The recently released RAND report on hospital pricing has fur flying over what hospitals charge and whether it has the right numbers. The study provided employers a glimpse into the high and variable prices they pay for health care services for their employees.

The report makes one point absolutely clear: The most basic information needed to create a functioning health care market — data on health care prices — is lacking in the United States. Even assembling RAND’s incomplete sample of hospital prices required heroic effort.

Why is it so hard for purchasers to find out what they’re paying for health care? The main reason is that insurers and hospitals treat prices as trade secrets.

At least 26 states have begun to demand release of prices to construct statewide databases, known as all-payer claims databases, or APCDs, but ERISA, the federal statute that sets minimum standards for most employer health plans in private industry, prevents states from requiring that self-insured employers reveal their prices.

In addition, many of the APCDs are underfunded and under-resourced. And to be fair, there hasn’t been much demand for the data until recently, when some employers and employees awakened to their inability to make informed health-care-purchasing decisions.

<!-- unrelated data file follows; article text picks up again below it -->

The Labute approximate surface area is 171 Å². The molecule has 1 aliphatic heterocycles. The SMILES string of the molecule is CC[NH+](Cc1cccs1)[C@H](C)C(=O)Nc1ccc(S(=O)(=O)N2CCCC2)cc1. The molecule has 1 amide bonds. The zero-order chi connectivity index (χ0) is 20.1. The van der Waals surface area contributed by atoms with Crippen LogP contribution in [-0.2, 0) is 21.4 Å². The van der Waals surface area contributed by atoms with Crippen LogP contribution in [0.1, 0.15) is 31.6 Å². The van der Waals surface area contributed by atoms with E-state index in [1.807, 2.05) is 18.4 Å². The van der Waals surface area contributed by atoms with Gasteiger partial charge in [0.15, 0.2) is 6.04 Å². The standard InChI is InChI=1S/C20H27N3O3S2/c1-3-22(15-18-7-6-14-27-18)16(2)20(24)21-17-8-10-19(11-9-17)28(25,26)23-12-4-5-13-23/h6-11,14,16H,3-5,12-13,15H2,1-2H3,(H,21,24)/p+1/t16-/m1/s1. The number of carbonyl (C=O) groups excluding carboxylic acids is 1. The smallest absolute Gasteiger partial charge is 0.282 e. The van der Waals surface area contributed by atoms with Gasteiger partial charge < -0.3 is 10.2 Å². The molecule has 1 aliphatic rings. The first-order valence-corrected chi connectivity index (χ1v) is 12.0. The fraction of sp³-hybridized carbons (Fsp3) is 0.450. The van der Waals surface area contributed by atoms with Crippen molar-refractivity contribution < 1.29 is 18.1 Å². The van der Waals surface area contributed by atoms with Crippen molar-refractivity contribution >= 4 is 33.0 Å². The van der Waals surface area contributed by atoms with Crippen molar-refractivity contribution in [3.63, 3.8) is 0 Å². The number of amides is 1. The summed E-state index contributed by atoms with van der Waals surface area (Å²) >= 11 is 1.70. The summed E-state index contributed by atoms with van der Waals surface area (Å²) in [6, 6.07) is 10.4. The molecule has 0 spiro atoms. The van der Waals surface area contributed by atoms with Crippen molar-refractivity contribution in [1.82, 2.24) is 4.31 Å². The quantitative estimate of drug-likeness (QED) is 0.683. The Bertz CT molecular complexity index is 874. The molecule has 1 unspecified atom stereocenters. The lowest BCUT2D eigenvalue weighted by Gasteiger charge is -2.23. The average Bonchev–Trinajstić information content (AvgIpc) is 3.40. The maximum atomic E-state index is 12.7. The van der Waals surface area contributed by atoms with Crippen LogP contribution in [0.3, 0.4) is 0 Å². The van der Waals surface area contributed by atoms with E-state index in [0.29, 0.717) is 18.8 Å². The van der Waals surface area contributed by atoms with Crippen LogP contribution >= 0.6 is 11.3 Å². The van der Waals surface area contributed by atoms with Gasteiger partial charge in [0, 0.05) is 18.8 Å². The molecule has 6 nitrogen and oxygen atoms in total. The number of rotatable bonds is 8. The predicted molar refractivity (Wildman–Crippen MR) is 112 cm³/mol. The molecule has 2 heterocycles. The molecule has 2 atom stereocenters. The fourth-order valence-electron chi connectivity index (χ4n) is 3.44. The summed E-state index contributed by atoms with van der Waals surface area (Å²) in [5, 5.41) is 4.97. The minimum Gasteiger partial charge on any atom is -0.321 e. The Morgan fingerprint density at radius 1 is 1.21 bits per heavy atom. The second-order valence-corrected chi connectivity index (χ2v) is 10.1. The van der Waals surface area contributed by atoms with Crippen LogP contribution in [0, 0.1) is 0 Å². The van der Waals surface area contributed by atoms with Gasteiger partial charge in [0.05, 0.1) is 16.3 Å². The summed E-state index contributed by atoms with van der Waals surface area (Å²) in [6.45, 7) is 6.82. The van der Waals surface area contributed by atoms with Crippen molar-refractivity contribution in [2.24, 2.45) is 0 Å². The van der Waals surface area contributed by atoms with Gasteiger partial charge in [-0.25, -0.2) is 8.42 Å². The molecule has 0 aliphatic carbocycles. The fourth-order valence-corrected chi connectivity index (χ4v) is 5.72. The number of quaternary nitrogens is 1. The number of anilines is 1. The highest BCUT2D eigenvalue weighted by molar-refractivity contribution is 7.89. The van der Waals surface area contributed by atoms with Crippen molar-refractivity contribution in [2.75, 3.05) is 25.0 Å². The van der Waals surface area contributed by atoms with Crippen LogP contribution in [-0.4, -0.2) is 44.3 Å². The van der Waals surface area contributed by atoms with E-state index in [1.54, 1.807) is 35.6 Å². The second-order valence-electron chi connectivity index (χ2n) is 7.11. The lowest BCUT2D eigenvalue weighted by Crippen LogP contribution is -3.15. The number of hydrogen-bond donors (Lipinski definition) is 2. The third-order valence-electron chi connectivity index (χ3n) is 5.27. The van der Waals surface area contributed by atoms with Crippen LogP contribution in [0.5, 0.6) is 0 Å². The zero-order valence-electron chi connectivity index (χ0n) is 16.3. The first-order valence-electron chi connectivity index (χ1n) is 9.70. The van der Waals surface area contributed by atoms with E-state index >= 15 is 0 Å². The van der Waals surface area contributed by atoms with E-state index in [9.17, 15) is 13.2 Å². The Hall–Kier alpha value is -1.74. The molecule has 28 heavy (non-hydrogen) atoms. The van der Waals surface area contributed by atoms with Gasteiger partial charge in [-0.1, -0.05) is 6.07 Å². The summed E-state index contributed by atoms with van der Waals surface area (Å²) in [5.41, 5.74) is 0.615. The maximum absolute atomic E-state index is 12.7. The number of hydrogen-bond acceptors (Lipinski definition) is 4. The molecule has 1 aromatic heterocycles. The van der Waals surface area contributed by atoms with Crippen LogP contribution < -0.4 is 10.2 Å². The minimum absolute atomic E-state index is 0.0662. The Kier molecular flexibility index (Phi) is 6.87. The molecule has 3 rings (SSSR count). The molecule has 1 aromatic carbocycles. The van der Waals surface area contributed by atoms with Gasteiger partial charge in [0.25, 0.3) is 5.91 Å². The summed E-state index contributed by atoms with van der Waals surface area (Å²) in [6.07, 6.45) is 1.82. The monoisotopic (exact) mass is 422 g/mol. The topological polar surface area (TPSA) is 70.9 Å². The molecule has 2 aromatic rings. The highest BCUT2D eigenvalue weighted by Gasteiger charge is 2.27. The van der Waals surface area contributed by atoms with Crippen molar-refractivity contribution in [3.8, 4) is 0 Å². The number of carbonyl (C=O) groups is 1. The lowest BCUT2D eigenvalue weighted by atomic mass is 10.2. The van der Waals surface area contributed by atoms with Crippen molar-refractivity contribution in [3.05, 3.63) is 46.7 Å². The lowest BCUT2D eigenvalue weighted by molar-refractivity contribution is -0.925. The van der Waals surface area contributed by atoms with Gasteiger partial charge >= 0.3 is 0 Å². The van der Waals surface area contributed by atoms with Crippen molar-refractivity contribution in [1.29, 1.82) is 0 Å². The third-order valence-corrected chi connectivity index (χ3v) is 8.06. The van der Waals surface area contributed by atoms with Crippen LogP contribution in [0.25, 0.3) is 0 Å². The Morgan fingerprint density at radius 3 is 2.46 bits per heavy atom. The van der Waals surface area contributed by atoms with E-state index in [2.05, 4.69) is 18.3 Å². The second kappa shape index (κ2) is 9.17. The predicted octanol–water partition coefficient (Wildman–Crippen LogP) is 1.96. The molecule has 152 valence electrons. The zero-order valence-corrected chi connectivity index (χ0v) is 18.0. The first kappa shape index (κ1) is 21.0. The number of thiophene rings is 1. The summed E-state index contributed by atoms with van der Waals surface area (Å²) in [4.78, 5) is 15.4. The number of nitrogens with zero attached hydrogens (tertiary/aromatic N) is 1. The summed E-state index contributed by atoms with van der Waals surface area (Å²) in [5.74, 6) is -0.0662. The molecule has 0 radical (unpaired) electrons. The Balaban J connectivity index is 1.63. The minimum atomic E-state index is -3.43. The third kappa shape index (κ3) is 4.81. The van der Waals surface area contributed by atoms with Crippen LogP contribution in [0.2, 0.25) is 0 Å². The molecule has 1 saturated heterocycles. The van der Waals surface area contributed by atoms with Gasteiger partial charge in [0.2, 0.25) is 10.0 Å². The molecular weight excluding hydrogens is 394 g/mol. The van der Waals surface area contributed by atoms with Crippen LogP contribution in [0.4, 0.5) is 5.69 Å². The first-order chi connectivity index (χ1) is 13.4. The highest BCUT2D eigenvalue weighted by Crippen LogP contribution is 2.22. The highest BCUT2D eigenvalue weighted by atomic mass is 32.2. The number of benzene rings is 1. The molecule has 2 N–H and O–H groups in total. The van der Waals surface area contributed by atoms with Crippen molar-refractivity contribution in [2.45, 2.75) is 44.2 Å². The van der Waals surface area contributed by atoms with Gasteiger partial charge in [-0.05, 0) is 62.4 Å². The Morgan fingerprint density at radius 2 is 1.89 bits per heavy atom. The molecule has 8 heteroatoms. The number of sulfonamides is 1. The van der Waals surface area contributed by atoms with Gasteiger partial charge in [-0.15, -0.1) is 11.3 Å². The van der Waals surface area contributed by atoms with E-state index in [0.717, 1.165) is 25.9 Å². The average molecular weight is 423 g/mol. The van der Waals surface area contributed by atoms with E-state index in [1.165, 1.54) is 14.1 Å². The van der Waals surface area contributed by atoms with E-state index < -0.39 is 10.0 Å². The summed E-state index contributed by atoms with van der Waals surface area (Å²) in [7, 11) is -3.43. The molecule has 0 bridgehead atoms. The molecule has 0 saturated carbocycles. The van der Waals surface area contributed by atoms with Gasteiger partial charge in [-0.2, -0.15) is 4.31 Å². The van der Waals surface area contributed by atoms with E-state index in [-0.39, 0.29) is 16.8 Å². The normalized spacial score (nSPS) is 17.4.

So how can valid and useful health care pricing data be obtained?

For starters, employers could insist that contracts with insurers and third-party administrators include language requiring that negotiated prices be shared with purchasers of insurance.

Federal and state policymakers could legislate the right of employers and employees to have access to price information. State governments could establish statewide all-payer pricing databases and support them with analytic resources to document patterns and unexplained variations in what providers charge.

The federal Centers for Medicare and Medicaid Services has in the past required hospitals to make public their official price lists for services, but this is not enough. Official prices have little bearing on the secret negotiated prices that insurers and hospitals agree upon.

Congress is considering options to increase price transparency. On May 23, the Senate Health, Education, Labor and Pensions Committee released a bipartisan “discussion draft” of legislation that seeks cost control in part through creating a national database of deidentified claims data, including prices. This would establish the equivalent of a nationwide APCD. In addition, the draft law aims to give employers tools to manage their health benefits more effectively and provides funds to support state APCDs.

The Trump administration is also expected to release an administrative order soon that would mandate the public disclosure of prices negotiated between insurers and providers.Either the proposed legislation or the executive order or both would be major leaps toward empowering purchasers in health care markets.

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